It All Started Here … Kristi Eisenberg
NORTH EAST, Md. – In 1979, Cecil Community College as it was known then fell into the spotlight of the art world in Philadelphia when an aspiring photography instructor had the opportunity to display her work along with presenting a lecture. As Cecil College celebrates 50 years of changing lives in the region, it is important to remember the people who helped mold the college into what it is today.
From the annals of the Cecil Whig, it was reported on Oct. 10, 1979, that Kristi Eisenberg was invited to have five of her color photographs on display in the Museum of the Philadelphia Civic Center. The art exhibit featured photography, paintings, and modern forms of sculpture. It opened on Sept. 20 and ran through Oct. 21.
Eisenberg, a professor of photography at Cecil College, presented a lecture and slideshow on “Women in Photography” at the museum on Oct. 21. The five color photographs she had on display were abstracts in which she used elements of the environment to create what may well be termed “symbols” of our times.
By photographing a detail, such as the designed hood of a sports car, she was able to piece reproductions of the photograph into a mosaic and allow the viewer to make it their interpretation of what they are seeing.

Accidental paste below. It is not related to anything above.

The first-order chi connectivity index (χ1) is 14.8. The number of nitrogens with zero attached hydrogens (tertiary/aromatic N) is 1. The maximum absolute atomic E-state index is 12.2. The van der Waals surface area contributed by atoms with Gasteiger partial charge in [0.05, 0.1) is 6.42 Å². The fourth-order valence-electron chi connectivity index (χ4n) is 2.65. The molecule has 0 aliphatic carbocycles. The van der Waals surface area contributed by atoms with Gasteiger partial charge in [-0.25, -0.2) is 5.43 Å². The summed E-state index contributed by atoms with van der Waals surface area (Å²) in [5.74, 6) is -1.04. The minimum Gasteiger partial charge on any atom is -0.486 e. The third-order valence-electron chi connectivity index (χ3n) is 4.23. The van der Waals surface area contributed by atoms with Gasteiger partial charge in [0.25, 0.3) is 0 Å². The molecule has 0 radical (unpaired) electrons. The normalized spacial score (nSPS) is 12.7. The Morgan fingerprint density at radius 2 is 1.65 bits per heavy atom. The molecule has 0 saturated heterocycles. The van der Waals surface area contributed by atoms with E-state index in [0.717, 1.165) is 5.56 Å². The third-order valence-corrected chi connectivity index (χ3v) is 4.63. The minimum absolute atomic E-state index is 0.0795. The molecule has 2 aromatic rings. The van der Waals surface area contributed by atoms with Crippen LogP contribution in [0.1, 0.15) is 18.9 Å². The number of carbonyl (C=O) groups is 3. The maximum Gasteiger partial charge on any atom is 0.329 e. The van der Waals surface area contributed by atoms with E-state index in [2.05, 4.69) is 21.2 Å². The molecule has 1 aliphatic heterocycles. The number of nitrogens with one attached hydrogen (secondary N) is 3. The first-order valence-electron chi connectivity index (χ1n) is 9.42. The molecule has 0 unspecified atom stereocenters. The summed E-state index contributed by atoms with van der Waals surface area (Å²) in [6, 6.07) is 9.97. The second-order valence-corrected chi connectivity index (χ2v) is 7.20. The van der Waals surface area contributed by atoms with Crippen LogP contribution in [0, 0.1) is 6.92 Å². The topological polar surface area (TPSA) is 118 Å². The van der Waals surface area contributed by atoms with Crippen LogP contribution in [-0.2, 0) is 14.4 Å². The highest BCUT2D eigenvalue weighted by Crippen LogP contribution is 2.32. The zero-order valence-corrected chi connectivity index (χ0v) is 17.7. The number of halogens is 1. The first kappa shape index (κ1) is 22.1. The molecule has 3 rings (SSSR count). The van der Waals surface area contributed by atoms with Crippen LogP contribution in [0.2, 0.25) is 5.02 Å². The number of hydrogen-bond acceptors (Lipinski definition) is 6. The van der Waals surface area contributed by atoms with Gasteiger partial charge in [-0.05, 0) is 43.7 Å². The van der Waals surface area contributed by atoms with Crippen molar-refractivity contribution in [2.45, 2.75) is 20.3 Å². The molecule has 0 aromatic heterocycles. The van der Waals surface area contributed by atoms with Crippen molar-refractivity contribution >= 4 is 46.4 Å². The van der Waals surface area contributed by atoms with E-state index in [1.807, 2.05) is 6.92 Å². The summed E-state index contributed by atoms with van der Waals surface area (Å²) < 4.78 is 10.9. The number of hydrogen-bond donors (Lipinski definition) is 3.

Eisenberg was considered a pioneer in this form of photographic art, “much as is the poet who creates images and impressions to have meaning to the reader according to the intake of what they have read,” stated the article. Her interest in photography began about 12 years prior and two years before being hired as an instructor at Cecil College in 1970.
That interest inspired her to obtain a Master of Fine Arts from the University of Delaware. At the time she achieved this degree, it was the most advanced degree obtainable in the field of photography. During the mid and late 1970s, Eisenberg was engrossed in abstract photography, according to the Whig article.
Additionally, Eisenberg also concentrates on portraits, both in color and in black and white.
As coordinator of the photography program at Cecil College, she headed a team of six instructors offering a variety of courses in the use of the camera.
David Burch was the instructor of industrial photography; Bob Herbert taught photojournalism and color photography; Bill Lindsey and Russ Rustine taught commercial photography; Mike Duvall taught wedding photography. Duvall was a graduate of Cecil College’s photography program and taught in the Continuing Education Program.
“Professor Eisenberg’s dedication to and enthusiasm for the photography program at CCC has enabled numerous ‘amateur shutterbugs’ to attain professional status, and has enhanced the joy of camera-clicking for many senior citizens, high school students, and elementary pupils, throughout the county,” the article concluded.